14 min read

Dear Intelligent American,


It was 100 years ago this week past that Vladimir Lenin, a disciple of Marx and an ideological beast whose foul plans for mankind intentionally instigated the death of scores of millions, himself kicked the bucket. A series of strokes accomplished the deed—not the bullet to the back of the head nor the ice axe that concluded the lives of countless others. Nor starvation. Nor freezing in the Siberian gulags, or collapsing in Killing Fields or laogais or other sites of misery, inhumanity, torture, and depravity crafted by the diminutive monster whose answer to the question—“What Is to Be Done?”—was mass murder.


And somehow, despite the staggering body count, the depravations, the hatred of God and family and freedom, despite the ongoing brutality of Communism—who right-minded would trade places with a North Korean?—the architect of madness (his corpse still eerily preserved for tourists) who has spawned contemporary plagues of illiberalism and cultural terror seems . . . un-reviled.


What is it about these Commies—Mao, Che, Castro, Ho—that deprives them of History’s justice and the full-throated contempt they so richly deserve?


Some do not forget. Should you ever find yourself in Washington, maybe take the time to visit the Victims of Communism Museum.


Better Read than Dead


1. At First Things, Robert Carle checks out a new book documenting Red China’s cultural revolution. From the review:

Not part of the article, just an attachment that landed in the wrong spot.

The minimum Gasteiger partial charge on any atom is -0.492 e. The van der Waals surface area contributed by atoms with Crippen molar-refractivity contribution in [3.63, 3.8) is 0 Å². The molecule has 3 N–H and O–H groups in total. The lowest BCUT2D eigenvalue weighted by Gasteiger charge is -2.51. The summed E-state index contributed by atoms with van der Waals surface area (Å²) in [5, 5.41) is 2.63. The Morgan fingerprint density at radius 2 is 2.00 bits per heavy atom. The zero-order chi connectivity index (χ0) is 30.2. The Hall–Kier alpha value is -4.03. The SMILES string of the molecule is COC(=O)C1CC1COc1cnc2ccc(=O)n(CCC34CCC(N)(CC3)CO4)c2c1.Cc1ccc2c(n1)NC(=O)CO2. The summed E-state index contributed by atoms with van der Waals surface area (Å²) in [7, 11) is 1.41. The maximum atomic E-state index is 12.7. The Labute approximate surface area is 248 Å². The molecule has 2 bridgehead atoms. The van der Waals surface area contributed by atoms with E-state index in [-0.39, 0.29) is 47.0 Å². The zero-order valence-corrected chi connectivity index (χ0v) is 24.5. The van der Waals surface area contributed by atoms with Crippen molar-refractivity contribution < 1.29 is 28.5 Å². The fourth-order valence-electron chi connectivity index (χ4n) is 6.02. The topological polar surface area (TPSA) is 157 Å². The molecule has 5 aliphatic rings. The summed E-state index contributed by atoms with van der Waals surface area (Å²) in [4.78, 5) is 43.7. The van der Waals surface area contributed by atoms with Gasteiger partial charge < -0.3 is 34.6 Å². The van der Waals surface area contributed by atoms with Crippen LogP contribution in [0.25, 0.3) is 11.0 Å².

Xi’s glamorization of the Cultural Revolution is reflected in Beijing’s chic dining scene. In Red Classics Restaurant, for example, waitresses in Red Guard uniforms serve meat and vegetables in plain style to invoke an era of stark living. You can have a fully themed wedding in this restaurant, posing for photos in matching Mao suits on a tractor parked in one corner.


In her new book, Red Memory, Tania Branigan describes the clashing memories of the Cultural Revolution. Those who suffered under the brutality of the Red Guard describe an infernal decade when Mao turned his murderous paranoia on his own people, leading them to tear each other to pieces. Children denounced their parents, and students murdered their teachers. In Mao’s campaign against the four “olds” (Old Ideas, Old Culture, Old Customs, and Old Habits), traditional Chinese culture and morality became targets for destruction. . . .